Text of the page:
I was going to write a topic post today, but I'm exhausted so you're getting what's essentially a diary entry. Tough shit.
It's currently 9 p.m. and I've been in school for eleven hours. I think this is the longest Young Scientist day so far this year, but it was a lot worse last year. Wait, nope, ten hours. I can't even count at this point.
I just got home, and to no one's surprise, am still tired. Well, no one is home to be surprised but ... I'm rambling. I love Verdana. It probably doesn't help that I went to sleep at 3.42 a.m. last night, aided and abetted (what a redundant phrase) by TV Tropes. I opened up 11 tabs on that website, including the one for the Skulduggery Pleasant series that I can finally go on without fear of spoilers, and then had no chance of escaping. I mean, with page names like "Wangst" and bloody everything else, it's really hard not to click on links.
Are we enjoying my so-tired-I'm-almost-drunk-with-it blogging? Oh yes we are! Wait, no. That's not what's happening.
So I got up around quarter past ten, giving me 6.5 hours of sleep if I've counted correctly (and let's face it, I probably haven't). Mam came down and had breakfast before driving me to school a little past eleven. Only slightly late.
Once I got to school, I finished my Abstract, did some References and worked on my Discussion. I did the Conclusion and Further Work yesterday. All had been with Ms. O' Regan last night, and once she gave them back with suggestions I went through them again. We squabbled over the word infeasible; she insisted it wasn't a word, I insisted it was. I was right, so it stayed for a while.
I printed out a copy of my Methods and labelled all the Figures, then gave that to Patsy so she could type them up. She got all the Methods onto one page, woohoo. Did I really just say that? Young Scientist-induced delirium.
Anyway, I continued to work on my Discussion while Patsy did that, then Ms. O' Regan rang the principal to come have a look at my report book. So I had to print everything off. The Discussion was only half-finished so I was reluctant to do that but still did. We Young Scientists use an awful lot of paper.
Patsy came back with McDonalds for all of us (I got a sweet chilli chicken wrap, medium fries and Fanta) and by that time my principal had arrived with her husband and adult daughter. The principal has a degree in chemistry and her husband has a Materials Science (contact lenses I think) PhD and owns a company. I'm lucky to have a previous science teacher as a principal. Anyway, I handed over all my work and they went through it.
It was terrifyingly thorough.
The husband read each page first, going through it slowly and commenting every so often. He then turned the page over and placed it on another pile, where my principal picked it up and re-read it for anything he had missed. When they thought of an interesting fact, they shared it with each other. As my project has a lot of Materials science and he's a Materials Scientist, he was mostly the one teaching her, but it really was lovely to watch the dynamic between them as they passed along information.
Eye-opening too. It's good to see authority figures in a different role from time to time; it reminds you that everyone has different faces.
For example, my principal told me today that she needs glasses but never wears them, so sometimes she has to squint down the hall at students. That's the kind of thing some students would interpret as malevolence, but there's an explanation.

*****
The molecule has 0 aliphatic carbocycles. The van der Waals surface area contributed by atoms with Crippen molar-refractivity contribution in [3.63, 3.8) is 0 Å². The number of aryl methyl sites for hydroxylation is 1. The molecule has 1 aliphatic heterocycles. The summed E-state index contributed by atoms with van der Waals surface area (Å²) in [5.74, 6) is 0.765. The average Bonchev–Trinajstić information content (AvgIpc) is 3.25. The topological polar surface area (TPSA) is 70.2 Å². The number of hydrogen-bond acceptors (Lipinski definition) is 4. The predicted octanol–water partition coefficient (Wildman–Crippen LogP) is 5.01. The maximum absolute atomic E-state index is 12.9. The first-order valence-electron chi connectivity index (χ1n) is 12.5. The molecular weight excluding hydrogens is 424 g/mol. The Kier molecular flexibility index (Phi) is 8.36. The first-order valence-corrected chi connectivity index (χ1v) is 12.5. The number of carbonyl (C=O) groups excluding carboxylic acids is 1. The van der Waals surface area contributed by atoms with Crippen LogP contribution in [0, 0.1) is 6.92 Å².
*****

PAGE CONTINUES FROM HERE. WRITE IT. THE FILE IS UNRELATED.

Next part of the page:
I like explanations.
There were a few things they caught that I never would have; I mentioned a "conduction ban", put the chemical structure for PMMA where that for perylene should have been, spelled ethanolamine wrong every time. I learned that Tween-20 is a surfactant, and about something benzene-related (benzoyl peroxide?) that's used to treat acne.
My principal said she thinks my report book is the best she's ever read (which could definitely be total lying flattery but hush) and that she likes my writing style. Which was nice, and not something you usually hear from a principal. Young Scientist changes a lot of things. You're seen differently by teachers, to start with.
They then looked at my Conclusions and Further Work. I was told that I need to stop hiding the accomplishments of the research and emphasize the positive more, that the Further Work section is not as important as the Conclusions and could even be put in smaller font, and that I need to make sure the connection between my aims and conclusions are clear, even to the point of numbering them.
It offends my moral compass, but I have the whole Discussion and Further Work sections to hash out what went wrong.
And then the husband told me I should call the Patents Office, tell them to have a look.
I don't think I should do that. I know that if I exhibit without lodging a patent anyone can take my work, but I can't pay for everything a patent involves and it just scares me, to be honest. All this stuff does. I don't like it when people have too much faith in me. It's pressure.
My principal told me today that after they gave me so much money for the chemicals I needed we'll have to just go back to using chalk if a lightbulb in the interactive whiteboards breaks. Joking, I presume, but still very unpleasant. Please don't remind me, I am trying.
Posting this may be very unwise. Three days until the Young Scientist Exhibition...
I didn't really do much after lunch. Ms. O' Regan even told me to put my feet up because I'm worn out, which is so not a Ms. O' Regan thing to say. I'm a lot further ahead than I was last year, thankfully. I typed up some frequency tables for Niamh (bloody pinecones) and made the adjustments Mr and Mrs advised to my Abstract. The rest can be done tomorrow. I'm too damn tired.